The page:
Shreyas Kulkarni
Interviews

Demand is going to come back, formal is here to stay, casual is here to stay says Raymond’s Shantiswarup Panda

The CMO weighed in on Raymond’s new range of anti-viral fabrics, the challenge to get people to dress up and more…

“Indian men are much more fashion-conscious now…” said Shantiswarup Panda, Raymond Lifestyle's chief marketer over a Zoom call while he explained how despite the lockdown and work from home takeover, “formal is here to say.”

The lockdown was tough on the 95-year old Raymond. As per an Economic Times report, it had to cut jobs, rent, and marketing to decrease expenses by as much as 35% for the financial year started April 1.

The Mumbai-based Raymond reported a widening of its consolidated net loss to ₹247.60 crores in the first quarter ended June 2020. Now with the rest of the country, the company looks to return to normalcy during the 'unlock' mode.

Raymond has a total of eight brands under it: Colorplus, Raymond. Raymond The Story Respun, Park Avenue, Park Avenue Woman, Parx, Ethnix By Raymond, and Next Look. It offers not only fabrics but a range of garments for men and women and accessories.

Since the lockdown, the company made available several offerings to its consumers such as video call shopping experience, WhatsApp buddy, and in-home appointments.

Now, in an interesting move, Raymond has launched a range of anti-viral fabrics called ‘Virasafe’ - over 600+ range of suiting and shirting fabrics priced from Rs.487 onwards.

Many players launched it already during the pandemic and received flak, Raymond, for some reason, decided to play the waiting game.

Edited Excerpts

You recently launched ‘Virasafe’ but other players entered this particular space a month or two ago, a bit late to the party?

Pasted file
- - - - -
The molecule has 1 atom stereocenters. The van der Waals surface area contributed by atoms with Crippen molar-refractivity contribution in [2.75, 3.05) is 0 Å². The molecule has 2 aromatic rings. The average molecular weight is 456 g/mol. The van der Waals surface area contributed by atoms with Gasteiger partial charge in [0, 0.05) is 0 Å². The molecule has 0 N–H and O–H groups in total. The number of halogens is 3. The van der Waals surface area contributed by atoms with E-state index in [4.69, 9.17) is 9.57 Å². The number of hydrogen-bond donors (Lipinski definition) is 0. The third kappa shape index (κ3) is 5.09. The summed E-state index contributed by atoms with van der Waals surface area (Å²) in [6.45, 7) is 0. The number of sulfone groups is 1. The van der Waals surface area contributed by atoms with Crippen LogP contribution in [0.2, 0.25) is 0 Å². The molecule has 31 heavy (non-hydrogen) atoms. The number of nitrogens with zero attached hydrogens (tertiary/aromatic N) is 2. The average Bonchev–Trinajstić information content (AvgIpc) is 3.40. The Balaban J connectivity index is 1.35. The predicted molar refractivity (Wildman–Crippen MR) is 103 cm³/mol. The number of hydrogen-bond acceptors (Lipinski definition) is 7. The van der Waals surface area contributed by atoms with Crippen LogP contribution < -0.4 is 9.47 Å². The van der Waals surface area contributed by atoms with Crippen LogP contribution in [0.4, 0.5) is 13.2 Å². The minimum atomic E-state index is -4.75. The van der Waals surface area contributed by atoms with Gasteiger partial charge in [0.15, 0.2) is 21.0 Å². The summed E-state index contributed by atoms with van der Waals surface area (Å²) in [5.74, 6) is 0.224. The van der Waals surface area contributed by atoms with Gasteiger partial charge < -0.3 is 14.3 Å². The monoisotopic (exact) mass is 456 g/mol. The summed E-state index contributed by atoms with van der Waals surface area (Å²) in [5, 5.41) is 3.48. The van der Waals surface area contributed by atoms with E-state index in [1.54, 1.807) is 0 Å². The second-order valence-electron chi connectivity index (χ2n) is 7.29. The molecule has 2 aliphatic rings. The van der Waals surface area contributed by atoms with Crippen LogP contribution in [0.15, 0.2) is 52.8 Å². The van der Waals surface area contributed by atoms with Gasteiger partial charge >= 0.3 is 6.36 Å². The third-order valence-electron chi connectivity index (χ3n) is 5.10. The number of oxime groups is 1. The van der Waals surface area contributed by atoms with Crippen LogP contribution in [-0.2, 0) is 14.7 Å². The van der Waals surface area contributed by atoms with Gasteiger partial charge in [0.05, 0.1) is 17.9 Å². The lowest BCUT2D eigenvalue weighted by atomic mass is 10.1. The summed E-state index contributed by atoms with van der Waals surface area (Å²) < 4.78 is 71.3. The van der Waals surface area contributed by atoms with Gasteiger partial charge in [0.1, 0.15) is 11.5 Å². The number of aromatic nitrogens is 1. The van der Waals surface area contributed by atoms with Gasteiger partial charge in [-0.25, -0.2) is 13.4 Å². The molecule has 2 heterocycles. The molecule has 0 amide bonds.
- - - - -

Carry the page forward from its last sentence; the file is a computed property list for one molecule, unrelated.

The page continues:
This product (Virasafe) was always in our innovation pipeline even before the pandemic. Yes, a lot of players have launched the product but if you recall, ASCI had pulled up a couple of them on their offering… People trust our brand and they know if we launch a new product, we would have done due diligence and proper product development before the launch.

When you’re launching something and there’s a lockdown like situation, it’s not the right time because you’re talking about innovation and nobody is there to buy it. We also thought it was appropriate that all India markets open, now, even stores and malls are open, and it made sense to first distribute it before we even talk about it.

There was no point talking about it because some other people are… without giving consumers the experience or opportunity to buy the product. Hence, the time just before the festival for the launch.

People are worried and anxious, a lot. What's your main challenge in driving home Virasafe?

We (Raymond) aren’t assuming this (Virasafe) will replace every other suiting, fabric, or jacket in consumers’ wardrobe… India being a tropical country, we used our jackets only in winters or for important occasions and, therefore, they see little cleansing. Thus, Virasafe acts as a hygienic product.

We want to drive adoption and see this as a long-term proposition from a consumer usage point of view rather than as a fad that will come in now, give sales, and go away. This range will continue across our price and product offering including the different lengths we sell.

Our communication is not “clinical in nature” saying there is a virus and I am fighting the virus, it is in the space of reassurance. We don’t want to build on fear-mongering, creating or hyping concern and then saying here is the solution because there is a problem. Fashion is beyond the problem-solution space.

Overall adoption will be basis the positivity people see, the realism in our communication – you see the protagonist (in the ad) still with a mask and taking precaution and not just going out valiantly because he’s wearing Virasafe.

We don’t want people to drop the guard. All these put together (creative route, long-term usage, and proposition), we really believe this proposition will strike consumers and they’re going to use it.

Raymond conjures images of fabrics more than anything else, worried people will hesitate to step out, buy fabric, get it tailored considering the pandemic?

The concern is not going to go away. We’re cognizant of this fact and taking precautions… Go to our shops, they won’t allow an unlimited number of consumers but only a limited number.